Embodiments described herein are applicable to all forms of tags, including tag “inlays” and “labels.” A “tag inlay” or “inlay” is defined as an assembled RFID device that generally includes an integrated circuit chip (and/or other electronic circuit) and antenna formed on a substrate, and is configured to respond to interrogations. A “tag label” or “label” is generally defined as an inlay that has been attached to a pressure sensitive adhesive (PSA) construction, or has been laminated, and cut and stacked for application. Another example form of a “tag” is a tag inlay that has been attached to another surface, or between surfaces, such as paper, cardboard, etc., for attachment to an object to be tracked, such as an article of clothing, etc.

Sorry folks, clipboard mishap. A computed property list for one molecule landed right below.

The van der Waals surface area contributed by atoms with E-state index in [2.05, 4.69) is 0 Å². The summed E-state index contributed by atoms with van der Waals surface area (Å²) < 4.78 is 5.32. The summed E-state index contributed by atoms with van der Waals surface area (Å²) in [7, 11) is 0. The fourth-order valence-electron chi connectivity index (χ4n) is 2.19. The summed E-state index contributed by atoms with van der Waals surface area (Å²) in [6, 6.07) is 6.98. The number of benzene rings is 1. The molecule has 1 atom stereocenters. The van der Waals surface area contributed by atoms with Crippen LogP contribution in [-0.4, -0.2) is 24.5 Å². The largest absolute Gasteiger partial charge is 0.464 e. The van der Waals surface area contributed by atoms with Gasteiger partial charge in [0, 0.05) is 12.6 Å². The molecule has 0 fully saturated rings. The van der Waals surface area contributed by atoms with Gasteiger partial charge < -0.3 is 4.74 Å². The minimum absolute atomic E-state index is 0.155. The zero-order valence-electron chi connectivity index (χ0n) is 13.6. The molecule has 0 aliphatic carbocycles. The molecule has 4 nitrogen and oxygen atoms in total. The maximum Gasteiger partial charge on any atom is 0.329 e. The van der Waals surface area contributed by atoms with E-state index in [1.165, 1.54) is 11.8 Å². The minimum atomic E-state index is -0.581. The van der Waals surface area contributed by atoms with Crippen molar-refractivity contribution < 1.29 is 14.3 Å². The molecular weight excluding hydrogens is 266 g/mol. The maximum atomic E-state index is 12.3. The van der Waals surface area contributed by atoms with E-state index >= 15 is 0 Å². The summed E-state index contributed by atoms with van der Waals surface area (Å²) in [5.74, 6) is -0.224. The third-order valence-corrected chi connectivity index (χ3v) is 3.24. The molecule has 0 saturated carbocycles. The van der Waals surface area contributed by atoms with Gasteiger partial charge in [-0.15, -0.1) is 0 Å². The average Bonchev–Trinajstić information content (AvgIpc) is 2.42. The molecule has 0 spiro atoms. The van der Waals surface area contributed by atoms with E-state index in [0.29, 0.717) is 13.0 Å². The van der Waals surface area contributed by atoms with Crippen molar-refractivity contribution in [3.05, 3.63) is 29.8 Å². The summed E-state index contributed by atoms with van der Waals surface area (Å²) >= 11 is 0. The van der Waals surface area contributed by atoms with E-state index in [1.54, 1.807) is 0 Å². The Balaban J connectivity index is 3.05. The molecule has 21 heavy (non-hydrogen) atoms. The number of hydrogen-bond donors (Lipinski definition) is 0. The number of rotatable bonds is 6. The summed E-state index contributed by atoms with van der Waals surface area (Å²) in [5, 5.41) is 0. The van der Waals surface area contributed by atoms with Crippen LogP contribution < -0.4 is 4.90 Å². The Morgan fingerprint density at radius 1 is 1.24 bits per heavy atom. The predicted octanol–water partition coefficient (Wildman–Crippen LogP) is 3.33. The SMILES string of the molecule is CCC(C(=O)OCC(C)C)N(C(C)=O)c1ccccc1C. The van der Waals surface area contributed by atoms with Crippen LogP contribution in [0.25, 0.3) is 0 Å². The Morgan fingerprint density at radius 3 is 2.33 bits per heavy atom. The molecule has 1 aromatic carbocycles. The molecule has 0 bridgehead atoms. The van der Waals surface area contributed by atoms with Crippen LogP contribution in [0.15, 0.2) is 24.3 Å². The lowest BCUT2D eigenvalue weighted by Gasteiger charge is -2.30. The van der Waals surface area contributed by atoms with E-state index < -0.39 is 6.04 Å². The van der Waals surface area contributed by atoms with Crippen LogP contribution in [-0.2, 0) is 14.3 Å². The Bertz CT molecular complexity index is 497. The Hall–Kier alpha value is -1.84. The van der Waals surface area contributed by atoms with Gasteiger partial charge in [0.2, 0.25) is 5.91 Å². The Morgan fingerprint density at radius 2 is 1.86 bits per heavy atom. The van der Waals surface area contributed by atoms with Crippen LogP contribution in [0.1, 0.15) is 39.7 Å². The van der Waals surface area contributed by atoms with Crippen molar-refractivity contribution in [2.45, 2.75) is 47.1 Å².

Example embodiments of the present invention are described in further detail below. Such embodiments may be implemented in the environments and readers described above, and/or in alternative environments and alternative RFID devices.
Example RFID Tag Embodiments
Methods, systems, and apparatuses are described below for tracking items having associated RFID tags, and for updating information based on a physical context of the items. The example embodiments described herein are provided for illustrative purposes, and are not limiting. Further structural and operational embodiments, including modifications/alterations, will become apparent to persons skilled in the relevant art(s) from the teachings herein.